Participants underwent routine transthoracic echocardiography imaging using the SONOSCAPE SSI-18 two-dimensional (2-D)/three-dimensional Doppler and color flow machine with tissue Doppler facility and a 3.5 megahertz (MHz) convex probe. This was done by an experienced cardiologist (AO) at the echocardiography laboratory of ABUTH, Zaria with the subjects positioned in the left lateral decubitus position. 2-D-guided M-mode measurements of LV functions were determined at end diastole based on the American Society of Echocardiography (ASE) recommendation.[31],[32] Interventricular septal wall thickness (IVS), posterior LV wall thickness (PW), and LV end-diastolic diameter (LVEDD) were measured at end-diastole. From the systolic end portion of the M-mode image, the IVS diameter in systole, the LV end-systolic diameter (LVESD), and the LV posterior wall diameter in systole were determined.

Echocardiographic outcome definitions

LVWT was calculated as IVS + PW (cm) and LV relative WT (RWT) was calculated as (IVS + PW)/LVEDD (%).[1],[33] Increased RWT occurred when RWT ≥0.45 with normal RWT (male and female) being ≤0.42.[33] LVM was calculated using the Devereux and Reichek modified ASE “cube” formula, namely,[31],[33] LVM (g) = 0.8 (1.04 [IVS + LVEDD + PW] 3 – [LVEDD] 3) + 0.6. LVM was indexed to the allometric power of height/growth rate of 2.7,[33],[34] with normal values of 43–95 g/m2 in females and 49–115 g/m2 in males.[1],[33] LV hypertrophy (LVH) was determined if LVM index was ≥46 g/m2.7 in the healthy controls.[33],[34]

The end systolic volume, stroke volume, ejection fraction (EF), and fractional shortening (FS) were calculated automatically by the machine using the Teicholz calculation formula. LV EF was also confirmed by visual estimation on multiple views by an experienced echocardiographer (normal LV systolic function was documented for EF ≥50% and LV systolic dysfunction for EF ≤50%).[1],[31] LV FS was also calculated as (LVEDD-LVESD)/LVEDD. The left atrial diameter was also determined by placing the cursor at the tip of aortic valve on M-mode.[31] The measurements were taken thrice and the average of the three measurements was used.[31]

The pulse-wave tissue Doppler imaging (TDI) was performed in the apical four chamber view to acquire mitral annular velocities by pressing on the TDI and pulse wave (PW) buttons on the echocardiography machine. The sample volume was positioned at or 1 cm within the septal insertion sites of the mitral leaflets and adjusted within 5–10 mm, to cover the longitudinal excursion of the mitral annulus in both systole and diastole.[31],[32],[35] Primary measurements included the systolic (S), early diastolic (e'), and late diastolic velocities (á). The septal mitral annulus early diastolic é velocity was used. The mitral inflow E velocity to tissue Doppler e ; (E/e') ratio was calculated manually to determine the LV filling pressure.[32],[35] Using the septal E/e' ratio, a ratio <8 is regarded as normal LV filling pressures whereas a ratio >15 is associated with increased diastolic filling pressures.[32],[35]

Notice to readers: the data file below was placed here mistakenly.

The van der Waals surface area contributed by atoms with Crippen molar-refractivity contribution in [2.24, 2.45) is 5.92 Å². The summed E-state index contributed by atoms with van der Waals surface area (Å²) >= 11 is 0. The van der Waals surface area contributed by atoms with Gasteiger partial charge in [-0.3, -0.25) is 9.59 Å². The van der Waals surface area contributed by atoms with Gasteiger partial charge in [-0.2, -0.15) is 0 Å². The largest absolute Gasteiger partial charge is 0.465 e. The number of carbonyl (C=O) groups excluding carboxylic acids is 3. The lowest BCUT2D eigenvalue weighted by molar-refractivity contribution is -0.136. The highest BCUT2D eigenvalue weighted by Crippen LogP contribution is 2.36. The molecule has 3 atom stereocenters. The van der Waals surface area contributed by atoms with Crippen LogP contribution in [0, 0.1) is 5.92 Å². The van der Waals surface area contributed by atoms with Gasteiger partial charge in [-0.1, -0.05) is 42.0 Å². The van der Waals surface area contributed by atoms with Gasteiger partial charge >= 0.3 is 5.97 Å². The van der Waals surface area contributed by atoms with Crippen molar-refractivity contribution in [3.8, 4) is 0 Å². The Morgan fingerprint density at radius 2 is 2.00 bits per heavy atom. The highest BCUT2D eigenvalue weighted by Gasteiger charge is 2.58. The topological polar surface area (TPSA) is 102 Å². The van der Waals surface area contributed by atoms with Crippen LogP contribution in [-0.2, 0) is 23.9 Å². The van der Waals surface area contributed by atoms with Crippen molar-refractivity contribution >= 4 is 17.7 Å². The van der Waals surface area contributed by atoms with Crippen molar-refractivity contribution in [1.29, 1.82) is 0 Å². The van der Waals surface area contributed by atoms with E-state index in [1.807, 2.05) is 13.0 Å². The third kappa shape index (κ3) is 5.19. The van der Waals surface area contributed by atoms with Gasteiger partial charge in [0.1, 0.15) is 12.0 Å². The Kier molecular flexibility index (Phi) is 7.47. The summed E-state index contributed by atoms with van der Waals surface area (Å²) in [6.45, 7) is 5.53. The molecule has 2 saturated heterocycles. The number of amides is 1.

Statistical analyses

Data were validated and analyzed by SPSS version 22-software (SPSS Inc., Chicago, IL, USA). The distributional properties of the study variables for the total sample and separately for men and women were examined. Plasma Hcy had a normal distribution as well as other variables. Categorical variables were presented as numbers and percentages with difference determined through Chi-square (χ2). Numerical variables were presented as mean ± standard deviation (SD). Independent Student's t-test was used to compare age, weight, height, blood pressures, BMI, GFR, packed cell volume (PCV), Hcy, and echocardiographic structure and function parameters between males and females. Pearson's Correlation was used to determine the relationship between Hcy and echocardiographic LV structure and function in males and females. Further relationships were assessed through Binary logistic Regression Analysis in the unadjusted and adjusted models. Relative Risk Assessment with Pearson's Correlation were estimated for LVM in relation to plasma Hcy which was grouped as normal if <10.3 μmol/L and hyperhomocysteinemic if >10.3 μmol/L. The level of statistical significance was assumed to be P ≤ 0.05 at 95% confidence interval (CI).